In addition, the assets serve as the company’s protection from unforeseen adverse events such as a recession or a sudden decline in demand for the company’s products or services.
Finally, their presence directly improves the company’s ability to seek additional financing.
Liquid assets are important in personal finance as well. Generally, it is not recommended to exclude such assets from a personal investment portfolio.
Similar to business applications, liquid assets in personal finance are utilized to meet financial obligations as soon as possible.
In addition, they are also used in hedging a personal investment position against unanticipated adverse events.
Thank you for reading CFI’s guide to liquid assets. CFI offers the Financial Modeling & Valuation Analyst (FMVA)™FMVA® CertificationJoin 350,600+ students who work for companies Amazon, J.P. Morgan, and Ferrari certification program for those looking to take their careers to the next level. To keep learning and advancing your career, the following CFI resources will be helpful:
- Capital StructureCapital StructureCapital structure refers to the amount of debt and/or equity employed by a firm to fund its operations and finance its assets. A firm's capital structure
- Current AssetsCurrent AssetsCurrent assets are all assets that can be reasonably converted to cash within one year. They are commonly used to measure the liquidity of a company.
- Idle CashIdle CashIdle cash is, as the phrase implies, cash that is idle or is not being used in a way that can increase the value of a business. It means that the cash is not earning interest from sitting in savings or a checking account, and is not generating a profit in the form of asset purchases or investments. The cash is simply sitting in a form where it does not appreciate.
- Liquidity EventLiquidity EventA liquidity event is a process by which an investor liquidates their investment position in a private company and exchanges it for cash. The main purpose of a liquidity event is the transfer of an illiquid asset (an investment in a private company) into the most liquid asset – cash.
The consolidated liquid assets are cash and such securities that can be readily subjected to cash conversion without the current liabilities. The formula is mentioned below.
(Marketable Securities + Cash) – Current Liabilities = Liquid Assets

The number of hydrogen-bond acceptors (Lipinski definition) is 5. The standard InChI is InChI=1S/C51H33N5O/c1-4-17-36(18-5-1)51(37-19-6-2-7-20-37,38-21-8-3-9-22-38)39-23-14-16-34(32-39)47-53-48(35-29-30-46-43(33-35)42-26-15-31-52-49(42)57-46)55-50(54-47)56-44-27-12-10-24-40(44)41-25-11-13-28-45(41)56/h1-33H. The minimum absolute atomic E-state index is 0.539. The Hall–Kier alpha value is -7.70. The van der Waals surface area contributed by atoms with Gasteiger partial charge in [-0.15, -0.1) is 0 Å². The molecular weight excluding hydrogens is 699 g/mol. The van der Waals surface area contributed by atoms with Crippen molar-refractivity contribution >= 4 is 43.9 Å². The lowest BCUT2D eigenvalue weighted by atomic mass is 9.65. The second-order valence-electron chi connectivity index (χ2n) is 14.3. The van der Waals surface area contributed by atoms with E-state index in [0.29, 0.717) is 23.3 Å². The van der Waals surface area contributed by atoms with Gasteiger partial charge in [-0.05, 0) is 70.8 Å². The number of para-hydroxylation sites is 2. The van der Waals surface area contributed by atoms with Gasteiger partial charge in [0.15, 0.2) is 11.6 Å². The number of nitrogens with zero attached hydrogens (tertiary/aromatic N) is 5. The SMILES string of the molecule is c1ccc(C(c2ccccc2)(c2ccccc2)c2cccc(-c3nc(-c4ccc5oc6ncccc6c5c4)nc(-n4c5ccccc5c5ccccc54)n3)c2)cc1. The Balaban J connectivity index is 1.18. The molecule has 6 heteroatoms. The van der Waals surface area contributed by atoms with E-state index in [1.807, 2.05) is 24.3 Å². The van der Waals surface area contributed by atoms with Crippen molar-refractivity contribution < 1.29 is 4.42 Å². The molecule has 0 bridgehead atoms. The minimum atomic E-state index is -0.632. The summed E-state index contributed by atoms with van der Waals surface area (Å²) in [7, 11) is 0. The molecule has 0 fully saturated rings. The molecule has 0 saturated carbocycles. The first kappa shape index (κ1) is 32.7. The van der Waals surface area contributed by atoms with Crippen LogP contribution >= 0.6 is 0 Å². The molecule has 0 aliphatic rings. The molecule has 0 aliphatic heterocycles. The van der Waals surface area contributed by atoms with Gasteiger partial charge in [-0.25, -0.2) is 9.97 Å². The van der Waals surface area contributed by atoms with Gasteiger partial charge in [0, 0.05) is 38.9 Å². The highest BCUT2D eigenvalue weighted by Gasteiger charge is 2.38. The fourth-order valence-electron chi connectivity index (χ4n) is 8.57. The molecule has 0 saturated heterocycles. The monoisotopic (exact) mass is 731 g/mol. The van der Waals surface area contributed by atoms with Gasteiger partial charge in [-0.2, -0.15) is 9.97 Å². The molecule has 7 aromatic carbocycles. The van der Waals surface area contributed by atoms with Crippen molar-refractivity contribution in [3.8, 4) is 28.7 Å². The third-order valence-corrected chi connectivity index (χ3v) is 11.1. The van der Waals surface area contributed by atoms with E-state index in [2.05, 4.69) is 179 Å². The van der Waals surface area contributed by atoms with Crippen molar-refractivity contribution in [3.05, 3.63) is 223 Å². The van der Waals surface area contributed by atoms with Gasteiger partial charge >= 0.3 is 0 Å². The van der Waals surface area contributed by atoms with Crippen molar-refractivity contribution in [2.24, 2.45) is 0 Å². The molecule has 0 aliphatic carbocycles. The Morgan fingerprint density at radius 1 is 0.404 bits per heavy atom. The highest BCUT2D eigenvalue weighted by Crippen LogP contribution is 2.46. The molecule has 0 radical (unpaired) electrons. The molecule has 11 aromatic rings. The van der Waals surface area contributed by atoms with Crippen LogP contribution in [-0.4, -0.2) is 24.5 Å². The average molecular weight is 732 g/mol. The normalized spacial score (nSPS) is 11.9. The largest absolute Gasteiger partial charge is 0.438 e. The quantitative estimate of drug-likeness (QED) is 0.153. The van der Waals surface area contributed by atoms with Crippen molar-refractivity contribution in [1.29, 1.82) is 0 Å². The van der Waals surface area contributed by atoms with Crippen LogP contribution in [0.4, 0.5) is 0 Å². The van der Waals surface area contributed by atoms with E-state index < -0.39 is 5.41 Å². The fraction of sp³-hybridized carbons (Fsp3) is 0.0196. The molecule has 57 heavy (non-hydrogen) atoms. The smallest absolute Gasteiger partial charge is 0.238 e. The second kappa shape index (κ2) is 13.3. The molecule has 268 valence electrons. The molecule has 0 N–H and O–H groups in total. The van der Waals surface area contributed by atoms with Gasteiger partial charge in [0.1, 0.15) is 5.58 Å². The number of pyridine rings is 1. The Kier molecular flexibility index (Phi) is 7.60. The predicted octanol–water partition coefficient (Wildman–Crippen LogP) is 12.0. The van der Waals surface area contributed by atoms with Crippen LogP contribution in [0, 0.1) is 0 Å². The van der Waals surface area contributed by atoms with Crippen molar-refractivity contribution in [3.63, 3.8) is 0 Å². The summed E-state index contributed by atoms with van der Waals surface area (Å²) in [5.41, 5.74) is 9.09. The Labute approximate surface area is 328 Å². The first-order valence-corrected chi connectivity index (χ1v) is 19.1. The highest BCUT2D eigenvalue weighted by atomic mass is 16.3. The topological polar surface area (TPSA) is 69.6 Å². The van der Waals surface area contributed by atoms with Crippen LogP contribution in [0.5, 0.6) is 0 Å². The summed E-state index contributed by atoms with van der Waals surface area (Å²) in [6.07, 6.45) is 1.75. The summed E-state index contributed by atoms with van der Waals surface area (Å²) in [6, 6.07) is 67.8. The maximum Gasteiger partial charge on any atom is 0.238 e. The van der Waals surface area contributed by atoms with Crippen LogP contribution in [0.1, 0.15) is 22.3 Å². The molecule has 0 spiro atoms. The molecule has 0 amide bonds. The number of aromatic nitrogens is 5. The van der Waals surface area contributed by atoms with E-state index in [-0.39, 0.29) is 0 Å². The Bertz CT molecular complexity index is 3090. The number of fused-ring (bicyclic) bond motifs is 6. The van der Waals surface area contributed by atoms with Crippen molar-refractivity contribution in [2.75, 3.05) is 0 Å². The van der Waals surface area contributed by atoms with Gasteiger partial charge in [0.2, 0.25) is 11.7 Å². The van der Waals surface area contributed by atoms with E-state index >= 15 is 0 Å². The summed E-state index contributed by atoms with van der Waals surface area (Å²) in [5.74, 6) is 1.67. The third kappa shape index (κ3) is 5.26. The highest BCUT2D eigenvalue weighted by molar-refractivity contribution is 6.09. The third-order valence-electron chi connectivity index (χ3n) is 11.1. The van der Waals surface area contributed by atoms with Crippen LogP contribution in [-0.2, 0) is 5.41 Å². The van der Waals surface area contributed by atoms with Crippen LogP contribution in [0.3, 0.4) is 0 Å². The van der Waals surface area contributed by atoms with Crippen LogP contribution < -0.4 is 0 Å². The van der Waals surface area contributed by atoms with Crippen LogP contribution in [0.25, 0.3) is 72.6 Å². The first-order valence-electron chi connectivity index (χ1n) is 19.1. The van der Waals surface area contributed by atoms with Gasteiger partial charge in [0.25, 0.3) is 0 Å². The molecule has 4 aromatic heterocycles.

Liquid Assets Examples
The examples of a liquid asset would comprise both cash and investments.
Legal tender by way of cash is easily accessible and highly disposable. It can be utilised immediately for paying any existing liabilities. Cash available, whether at a bank or in hand, is considered to be liquid as it may be immediately used without any associated formalities.
Specific investments can also be considered as liquid as they can be liquidated readily. In case of any financial urgency, it may be converted to cash quickly. Investments comprise a large number of instruments such as mutual funds, bonds, money market instruments and stocks, among others.
List of Liquid Assets
Among a host of liquid assets, few have been mentioned below.
Cash at a bank pertains to the sum of the amount that is deposited in a financial institution. It is considered to be a current asset in a highly liquid form.
It usually refers to the total accessible cash of an organisation. In the context of a company, cash in hand helps in the inference of the number of days for which an organisation can carry on with paying its operating expenses with the available cash.
The short-term investment securities are known as cash equivalents with maturity periods to be usually around 90 days or less. Examples of cash equivalent include Treasury bills, legal tender, cheques that are received but not deposited etc.
A government may issue debt security to raise funds. The holder of a government bond earns a fixed amount of interest against the amount loaned to a governmental body.
A promissory note is a financial instrument that shows the written promise by an issuer to pay a definite sum of money to a payee on a determined future date. It creates a legal obligation on the issuer to pay such loan.
Accrued income is such an amount of money that has already been earned but yet not received. Interest earned on investment that has not been received is an example of accrued income.
It is an investment in company shares representing ownership corresponding to the volume of stocks owned. Through an increase in the value of stocks, investors can earn capital gains by selling such shares.
Account receivables pertain to such proceeds or payment that the customers of a company will have to pay for purchasing services or goods on credit.
Importance of Liquid Assets
The importance of liquid assets for companies arise from the fact that liquidity happens to be a key component of financial health, which investment decisions are undertaken. It becomes crucial in the instances of emergency debt payment, and payment of taxes or wages etc.
The analysis of liquidity is done by a number of ratios. Liquidity ratio is significant as it indicates whether a business holds the capacity to pay off its short-term debts. The two significant liquidity ratios are –
This ratio measures the ability of a company to settle its short-term obligations within a particular financial year.
Current Ratio = Current Assets / Current Liabilities
It is the extent to which a company may settle its short-term financial liabilities without securing additional financing or selling off its inventory. It is also known as the acid-test ratio.
Quick Ratio = (Current Assets – Inventory) / Current Liabilities
Test Your Knowledge –
1. Which of the following do you think is the most liquid asset?
2. Which of these below-mentioned options can be considered as a liquid asset?
Cash in hand
All of the above
3. Investments can never be considered to be liquid?
Only when sanctioned by the government
(d) All of the above